Career Articles

  • Do Job Seekers Benefit from an Optimism Bias? by Justin Zackal
    Career goals tend to have longer lifespans than New Year's resolutions. We're more confident that we can perform in our chosen line of work. In fact, 90 percent of respondents to a poll by “BusinessWeek” were so optimistic, they believed they were in the top 10 percent of performers.
  • How to Achieve Greater Control Over the Trajectory of Your Career by Martin Yate, from SHRM.org
    Traditional career advice tells you to pay for an education, choose a career, work hard, be loyal, and make sacrifices. In return, you will be rewarded with job security, steady professional growth, and an increasing income. But that is no longer the reality of today's world of work.
  • Autistic Academics Give Their Thoughts on University Life by Margaret Prior, from The Conversation
    Colleges and universities are working hard to listen, understand, and meet the needs of autistic students, but the fact that those students can become academics appears to have gone unnoticed. Higher education needs to acknowledge that autistic academics have a lot to give - and with this needs to be an understanding that autistic academics might have different needs in the workplace
  • Is the Resume a Marketing Piece? by Christopher D. Lee, Ph.D., SPHR
    Long gone are the days that a resume was a brief, factual statement of one's past educational and employment experiences. It can be argued that the sole purpose of a resume is to get an interview. If this is indeed its purpose, then a resume—in part—should be designed to sway opinions and influence decisions.
  • Confronting Employee Performance and Misconduct Issues by Daniel B. Griffith, J.D., SPHR, SHRM-SCP
    Confronting employees about their performance and misconduct requires firmness and finesse. A leader must be firm to make clear that an employee's performance or behavior is unacceptable and must change, while also using finesse to communicate in a way that retains respect for the integrity and dignity of the employee and avoids overreactions.
  • How to Work With an Executive Search Consultant by Suzanne Teer, Witt/Kieffer
    A primary part of an executive search consultant's job is to develop a pool of applicants that meet their client’s current leadership needs. Whether you are new to working with a search consultant or have some experience, these "dos" and "don'ts" will help you successfully engage with a search consultant throughout each stage of the process.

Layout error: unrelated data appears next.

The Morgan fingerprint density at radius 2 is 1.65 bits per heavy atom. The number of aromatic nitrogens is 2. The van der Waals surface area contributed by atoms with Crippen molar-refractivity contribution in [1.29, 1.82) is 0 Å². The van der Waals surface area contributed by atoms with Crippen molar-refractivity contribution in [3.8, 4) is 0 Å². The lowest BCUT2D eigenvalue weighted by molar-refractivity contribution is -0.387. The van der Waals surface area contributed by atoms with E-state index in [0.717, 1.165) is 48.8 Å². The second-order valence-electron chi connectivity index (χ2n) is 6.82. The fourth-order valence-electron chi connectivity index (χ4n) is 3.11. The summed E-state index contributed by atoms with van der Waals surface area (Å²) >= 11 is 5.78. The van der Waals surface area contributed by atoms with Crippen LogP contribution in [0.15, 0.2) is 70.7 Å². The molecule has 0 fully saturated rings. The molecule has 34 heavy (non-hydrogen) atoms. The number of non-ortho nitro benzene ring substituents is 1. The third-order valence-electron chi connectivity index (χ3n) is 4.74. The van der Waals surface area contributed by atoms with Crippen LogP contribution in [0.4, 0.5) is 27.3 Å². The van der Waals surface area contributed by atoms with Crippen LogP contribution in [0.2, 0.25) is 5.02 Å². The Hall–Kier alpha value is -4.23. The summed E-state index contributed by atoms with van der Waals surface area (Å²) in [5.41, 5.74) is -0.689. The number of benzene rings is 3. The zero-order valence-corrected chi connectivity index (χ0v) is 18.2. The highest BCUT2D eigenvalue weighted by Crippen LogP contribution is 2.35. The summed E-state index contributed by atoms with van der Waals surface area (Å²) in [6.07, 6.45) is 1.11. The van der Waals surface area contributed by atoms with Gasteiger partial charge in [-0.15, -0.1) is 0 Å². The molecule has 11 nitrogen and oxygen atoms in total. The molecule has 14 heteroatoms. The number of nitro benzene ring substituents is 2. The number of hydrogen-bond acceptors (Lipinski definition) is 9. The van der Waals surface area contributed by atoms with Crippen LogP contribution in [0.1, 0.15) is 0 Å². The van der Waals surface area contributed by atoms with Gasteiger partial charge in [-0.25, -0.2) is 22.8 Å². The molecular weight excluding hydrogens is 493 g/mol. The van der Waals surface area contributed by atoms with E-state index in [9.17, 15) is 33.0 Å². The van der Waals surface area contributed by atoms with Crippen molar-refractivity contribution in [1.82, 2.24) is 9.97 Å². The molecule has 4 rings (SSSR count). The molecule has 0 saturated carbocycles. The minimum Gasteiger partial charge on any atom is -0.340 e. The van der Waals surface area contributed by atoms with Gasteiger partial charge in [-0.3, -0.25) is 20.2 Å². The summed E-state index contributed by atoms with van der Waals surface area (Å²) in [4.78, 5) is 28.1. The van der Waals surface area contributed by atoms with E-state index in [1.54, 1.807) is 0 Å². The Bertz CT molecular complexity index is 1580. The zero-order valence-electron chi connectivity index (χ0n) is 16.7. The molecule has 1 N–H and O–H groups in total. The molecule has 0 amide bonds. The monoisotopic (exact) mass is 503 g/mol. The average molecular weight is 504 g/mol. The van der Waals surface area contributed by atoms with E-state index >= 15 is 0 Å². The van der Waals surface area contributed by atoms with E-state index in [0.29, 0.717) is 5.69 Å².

• Academic Freedom, Academic Responsibility, and Civility by George R. Boggs, Ph.D., Christine Johnson McPhail, Ph.D.
    One of the great strengths of American higher education is the protection of free expression, commonly referred to as academic freedom. Although individual academics may retain substantial degrees of freedom, higher education administrators have a vested interest in ensuring that academic and professional standards are in line with the mission of the institution.
  • Congressman to Invite All HBCU Presidents to Capitol Hill by Reginald Stuart, from Diverse: Issues in Higher Education
    Dozens of presidents of the nation’s historically Black colleges and universities (HBCUs) are expected to converge later this month upon the nation’s capital as guests of a Republican House leader who hopes the gathering will help introduce the institutions to his colleagues who have no idea of their history.
  • Career Fitness: The Triple Package Job Seeker by Peter Weddle
    There are three values that can turn any job seeker into a triple threat for winning the championship of transition – a dream job. The most successful people in America share these three attributes: a superiority complex, feelings of insecurity, and impulse control.
  • DeVos Ekes Out Confirmation Win As Pence Casts Historic Vote by Maria Danilova, Associated Press
    Charter school advocate Betsy DeVos won confirmation as education secretary Tuesday by the slimmest of margins, pushed to approval only by the historic tie-breaking vote of Vice President Mike Pence. Despite the win, DeVos emerged bruised from the highly divisive nomination fight.
  • Gates Foundation Gives $279M to University of Washington by AP News
    The Bill and Melinda Gates Foundation is awarding $279 million to the University of Washington to expand its work in improving global population health, the largest private donation to the university, officials said Wednesday. The grant funds another decade of research at the university's Institute for Health Metrics and Evaluation.
  • Curbing Emotions During Difficult Conversations by Eileen Hoenigman Meyer
    Professional life can be thrilling, defeating, exhausting, and exhilarating. No doubt about it, work life can be emotionally charged. Being a manager presents interactions that require emotional clarity and control. Consider these tips to help keep your emotions in check when facilitating difficult conversations with the members of your team.
  • Discriminatory Job Postings? What's the Deal? by Daniel B. Griffith, J.D., SPHR, SHRM-SCP